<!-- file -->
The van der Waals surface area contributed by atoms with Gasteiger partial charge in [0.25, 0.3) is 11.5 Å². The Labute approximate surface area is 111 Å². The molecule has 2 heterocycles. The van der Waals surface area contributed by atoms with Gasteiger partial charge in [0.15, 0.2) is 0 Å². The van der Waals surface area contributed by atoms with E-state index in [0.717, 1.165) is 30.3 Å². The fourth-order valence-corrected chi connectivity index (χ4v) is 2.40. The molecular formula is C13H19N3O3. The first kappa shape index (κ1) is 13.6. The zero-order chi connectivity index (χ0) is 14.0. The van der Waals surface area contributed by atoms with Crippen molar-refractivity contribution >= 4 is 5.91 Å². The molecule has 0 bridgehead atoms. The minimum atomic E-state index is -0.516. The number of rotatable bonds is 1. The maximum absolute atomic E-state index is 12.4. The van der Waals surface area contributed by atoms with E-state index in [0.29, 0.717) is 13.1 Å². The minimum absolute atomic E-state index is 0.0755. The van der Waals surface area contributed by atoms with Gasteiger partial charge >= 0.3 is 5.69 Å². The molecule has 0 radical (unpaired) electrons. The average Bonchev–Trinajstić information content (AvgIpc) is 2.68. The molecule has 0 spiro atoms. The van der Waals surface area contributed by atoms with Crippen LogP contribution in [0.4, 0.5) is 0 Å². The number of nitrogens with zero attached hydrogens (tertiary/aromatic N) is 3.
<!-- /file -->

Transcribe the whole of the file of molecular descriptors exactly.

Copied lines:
The van der Waals surface area contributed by atoms with Gasteiger partial charge in [0.25, 0.3) is 11.5 Å². The Labute approximate surface area is 111 Å². The molecule has 2 heterocycles. The van der Waals surface area contributed by atoms with Gasteiger partial charge in [0.15, 0.2) is 0 Å². The van der Waals surface area contributed by atoms with E-state index in [0.717, 1.165) is 30.3 Å². The fourth-order valence-corrected chi connectivity index (χ4v) is 2.40. The molecular formula is C13H19N3O3. The first kappa shape index (κ1) is 13.6. The zero-order chi connectivity index (χ0) is 14.0. The van der Waals surface area contributed by atoms with Crippen molar-refractivity contribution >= 4 is 5.91 Å². The molecule has 0 bridgehead atoms. The minimum atomic E-state index is -0.516. The number of rotatable bonds is 1. The maximum absolute atomic E-state index is 12.4. The van der Waals surface area contributed by atoms with E-state index in [0.29, 0.717) is 13.1 Å². The minimum absolute atomic E-state index is 0.0755. The van der Waals surface area contributed by atoms with Gasteiger partial charge >= 0.3 is 5.69 Å². The molecule has 0 radical (unpaired) electrons. The average Bonchev–Trinajstić information content (AvgIpc) is 2.68. The molecule has 0 spiro atoms. The van der Waals surface area contributed by atoms with Crippen LogP contribution in [0.4, 0.5) is 0 Å². The number of nitrogens with zero attached hydrogens (tertiary/aromatic N) is 3.